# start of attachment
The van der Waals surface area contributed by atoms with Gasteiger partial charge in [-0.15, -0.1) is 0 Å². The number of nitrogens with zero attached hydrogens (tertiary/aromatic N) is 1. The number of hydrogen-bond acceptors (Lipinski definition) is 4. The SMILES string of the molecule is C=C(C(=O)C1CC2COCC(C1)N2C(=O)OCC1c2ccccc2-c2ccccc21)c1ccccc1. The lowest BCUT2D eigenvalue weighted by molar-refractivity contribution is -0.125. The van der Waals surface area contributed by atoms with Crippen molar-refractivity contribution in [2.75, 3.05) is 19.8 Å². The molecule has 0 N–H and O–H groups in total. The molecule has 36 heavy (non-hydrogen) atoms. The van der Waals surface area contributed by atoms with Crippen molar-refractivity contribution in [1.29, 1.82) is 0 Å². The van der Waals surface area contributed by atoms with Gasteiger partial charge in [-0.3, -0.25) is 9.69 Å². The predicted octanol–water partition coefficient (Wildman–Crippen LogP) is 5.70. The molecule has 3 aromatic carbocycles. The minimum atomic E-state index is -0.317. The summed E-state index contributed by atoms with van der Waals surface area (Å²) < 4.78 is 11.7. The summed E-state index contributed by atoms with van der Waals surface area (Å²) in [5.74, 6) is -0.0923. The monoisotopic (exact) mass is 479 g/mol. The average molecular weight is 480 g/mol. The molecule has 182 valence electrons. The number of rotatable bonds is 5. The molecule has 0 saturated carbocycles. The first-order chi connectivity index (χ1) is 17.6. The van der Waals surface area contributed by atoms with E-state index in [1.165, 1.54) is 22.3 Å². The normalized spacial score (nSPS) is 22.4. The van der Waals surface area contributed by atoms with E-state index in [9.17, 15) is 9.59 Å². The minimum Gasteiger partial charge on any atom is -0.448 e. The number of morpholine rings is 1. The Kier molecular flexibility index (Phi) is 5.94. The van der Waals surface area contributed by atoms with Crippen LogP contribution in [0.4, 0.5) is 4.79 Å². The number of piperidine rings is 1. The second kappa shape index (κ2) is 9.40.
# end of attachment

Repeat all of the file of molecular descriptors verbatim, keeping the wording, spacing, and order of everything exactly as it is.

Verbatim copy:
The van der Waals surface area contributed by atoms with Gasteiger partial charge in [-0.15, -0.1) is 0 Å². The number of nitrogens with zero attached hydrogens (tertiary/aromatic N) is 1. The number of hydrogen-bond acceptors (Lipinski definition) is 4. The SMILES string of the molecule is C=C(C(=O)C1CC2COCC(C1)N2C(=O)OCC1c2ccccc2-c2ccccc21)c1ccccc1. The lowest BCUT2D eigenvalue weighted by molar-refractivity contribution is -0.125. The van der Waals surface area contributed by atoms with Crippen molar-refractivity contribution in [2.75, 3.05) is 19.8 Å². The molecule has 0 N–H and O–H groups in total. The molecule has 36 heavy (non-hydrogen) atoms. The van der Waals surface area contributed by atoms with Crippen molar-refractivity contribution in [1.29, 1.82) is 0 Å². The van der Waals surface area contributed by atoms with Gasteiger partial charge in [-0.3, -0.25) is 9.69 Å². The predicted octanol–water partition coefficient (Wildman–Crippen LogP) is 5.70. The molecule has 3 aromatic carbocycles. The minimum atomic E-state index is -0.317. The summed E-state index contributed by atoms with van der Waals surface area (Å²) < 4.78 is 11.7. The summed E-state index contributed by atoms with van der Waals surface area (Å²) in [5.74, 6) is -0.0923. The monoisotopic (exact) mass is 479 g/mol. The average molecular weight is 480 g/mol. The molecule has 182 valence electrons. The number of rotatable bonds is 5. The molecule has 0 saturated carbocycles. The first-order chi connectivity index (χ1) is 17.6. The van der Waals surface area contributed by atoms with E-state index in [1.165, 1.54) is 22.3 Å². The normalized spacial score (nSPS) is 22.4. The van der Waals surface area contributed by atoms with E-state index in [9.17, 15) is 9.59 Å². The minimum Gasteiger partial charge on any atom is -0.448 e. The number of morpholine rings is 1. The Kier molecular flexibility index (Phi) is 5.94. The van der Waals surface area contributed by atoms with Crippen LogP contribution in [0.4, 0.5) is 4.79 Å². The number of piperidine rings is 1. The second kappa shape index (κ2) is 9.40.